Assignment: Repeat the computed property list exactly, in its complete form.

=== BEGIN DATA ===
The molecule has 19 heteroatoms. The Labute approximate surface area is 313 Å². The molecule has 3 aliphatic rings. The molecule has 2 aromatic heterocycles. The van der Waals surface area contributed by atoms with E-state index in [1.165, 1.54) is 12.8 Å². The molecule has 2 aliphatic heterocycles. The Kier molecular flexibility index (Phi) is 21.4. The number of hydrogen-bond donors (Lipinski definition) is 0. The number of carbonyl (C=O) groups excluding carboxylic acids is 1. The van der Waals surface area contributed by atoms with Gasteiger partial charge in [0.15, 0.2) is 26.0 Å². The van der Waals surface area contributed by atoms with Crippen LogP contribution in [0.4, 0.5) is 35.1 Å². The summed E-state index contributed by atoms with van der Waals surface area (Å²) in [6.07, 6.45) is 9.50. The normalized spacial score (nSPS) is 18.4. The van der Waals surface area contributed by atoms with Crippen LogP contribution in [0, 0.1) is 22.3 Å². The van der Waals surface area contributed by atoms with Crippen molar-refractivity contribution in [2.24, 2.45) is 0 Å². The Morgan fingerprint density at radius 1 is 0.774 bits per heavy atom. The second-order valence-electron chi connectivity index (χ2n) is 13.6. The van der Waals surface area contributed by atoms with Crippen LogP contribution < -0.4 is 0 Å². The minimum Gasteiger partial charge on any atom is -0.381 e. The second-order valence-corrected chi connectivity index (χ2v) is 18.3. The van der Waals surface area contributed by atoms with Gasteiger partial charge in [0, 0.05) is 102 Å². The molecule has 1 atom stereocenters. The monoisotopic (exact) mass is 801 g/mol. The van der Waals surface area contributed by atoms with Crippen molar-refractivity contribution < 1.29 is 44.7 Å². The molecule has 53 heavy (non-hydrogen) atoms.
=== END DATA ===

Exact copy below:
The molecule has 19 heteroatoms. The Labute approximate surface area is 313 Å². The molecule has 3 aliphatic rings. The molecule has 2 aromatic heterocycles. The van der Waals surface area contributed by atoms with E-state index in [1.165, 1.54) is 12.8 Å². The molecule has 2 aliphatic heterocycles. The Kier molecular flexibility index (Phi) is 21.4. The number of hydrogen-bond donors (Lipinski definition) is 0. The number of carbonyl (C=O) groups excluding carboxylic acids is 1. The van der Waals surface area contributed by atoms with Gasteiger partial charge in [0.15, 0.2) is 26.0 Å². The van der Waals surface area contributed by atoms with Crippen LogP contribution in [0.4, 0.5) is 35.1 Å². The summed E-state index contributed by atoms with van der Waals surface area (Å²) in [6.07, 6.45) is 9.50. The normalized spacial score (nSPS) is 18.4. The van der Waals surface area contributed by atoms with Crippen LogP contribution in [0, 0.1) is 22.3 Å². The van der Waals surface area contributed by atoms with Crippen molar-refractivity contribution in [2.24, 2.45) is 0 Å². The Morgan fingerprint density at radius 1 is 0.774 bits per heavy atom. The second-order valence-electron chi connectivity index (χ2n) is 13.6. The van der Waals surface area contributed by atoms with Crippen LogP contribution < -0.4 is 0 Å². The minimum Gasteiger partial charge on any atom is -0.381 e. The second-order valence-corrected chi connectivity index (χ2v) is 18.3. The van der Waals surface area contributed by atoms with Gasteiger partial charge in [0, 0.05) is 102 Å². The molecule has 1 atom stereocenters. The monoisotopic (exact) mass is 801 g/mol. The van der Waals surface area contributed by atoms with Crippen molar-refractivity contribution < 1.29 is 44.7 Å². The molecule has 53 heavy (non-hydrogen) atoms.